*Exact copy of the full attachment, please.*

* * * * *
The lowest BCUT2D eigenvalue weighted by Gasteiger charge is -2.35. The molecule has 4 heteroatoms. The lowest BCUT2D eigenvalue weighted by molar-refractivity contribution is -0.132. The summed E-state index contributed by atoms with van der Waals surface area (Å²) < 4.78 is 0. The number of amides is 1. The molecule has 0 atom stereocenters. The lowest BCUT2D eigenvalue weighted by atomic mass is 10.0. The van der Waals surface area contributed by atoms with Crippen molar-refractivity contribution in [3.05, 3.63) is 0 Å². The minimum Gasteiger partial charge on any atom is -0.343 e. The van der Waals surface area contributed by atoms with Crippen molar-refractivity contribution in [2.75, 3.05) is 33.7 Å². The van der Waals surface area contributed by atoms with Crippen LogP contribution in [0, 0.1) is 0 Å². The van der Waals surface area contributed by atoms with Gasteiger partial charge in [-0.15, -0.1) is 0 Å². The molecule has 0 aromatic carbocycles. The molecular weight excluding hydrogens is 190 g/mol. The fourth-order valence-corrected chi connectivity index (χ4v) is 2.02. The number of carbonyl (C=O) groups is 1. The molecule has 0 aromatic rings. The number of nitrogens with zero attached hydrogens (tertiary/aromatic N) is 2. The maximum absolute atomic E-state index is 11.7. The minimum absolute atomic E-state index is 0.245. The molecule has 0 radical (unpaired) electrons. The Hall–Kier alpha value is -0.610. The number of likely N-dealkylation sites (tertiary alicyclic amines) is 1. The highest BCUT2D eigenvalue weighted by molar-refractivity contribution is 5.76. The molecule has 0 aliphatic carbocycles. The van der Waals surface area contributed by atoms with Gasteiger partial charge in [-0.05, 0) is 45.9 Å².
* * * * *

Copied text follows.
The lowest BCUT2D eigenvalue weighted by Gasteiger charge is -2.35. The molecule has 4 heteroatoms. The lowest BCUT2D eigenvalue weighted by molar-refractivity contribution is -0.132. The summed E-state index contributed by atoms with van der Waals surface area (Å²) < 4.78 is 0. The number of amides is 1. The molecule has 0 atom stereocenters. The lowest BCUT2D eigenvalue weighted by atomic mass is 10.0. The van der Waals surface area contributed by atoms with Crippen molar-refractivity contribution in [3.05, 3.63) is 0 Å². The minimum Gasteiger partial charge on any atom is -0.343 e. The van der Waals surface area contributed by atoms with Crippen molar-refractivity contribution in [2.75, 3.05) is 33.7 Å². The van der Waals surface area contributed by atoms with Crippen LogP contribution in [0, 0.1) is 0 Å². The van der Waals surface area contributed by atoms with Gasteiger partial charge in [-0.15, -0.1) is 0 Å². The molecule has 0 aromatic carbocycles. The molecular weight excluding hydrogens is 190 g/mol. The fourth-order valence-corrected chi connectivity index (χ4v) is 2.02. The number of carbonyl (C=O) groups is 1. The molecule has 0 aromatic rings. The number of nitrogens with zero attached hydrogens (tertiary/aromatic N) is 2. The maximum absolute atomic E-state index is 11.7. The minimum absolute atomic E-state index is 0.245. The molecule has 0 radical (unpaired) electrons. The Hall–Kier alpha value is -0.610. The number of likely N-dealkylation sites (tertiary alicyclic amines) is 1. The highest BCUT2D eigenvalue weighted by molar-refractivity contribution is 5.76. The molecule has 0 aliphatic carbocycles. The van der Waals surface area contributed by atoms with Gasteiger partial charge in [-0.05, 0) is 45.9 Å².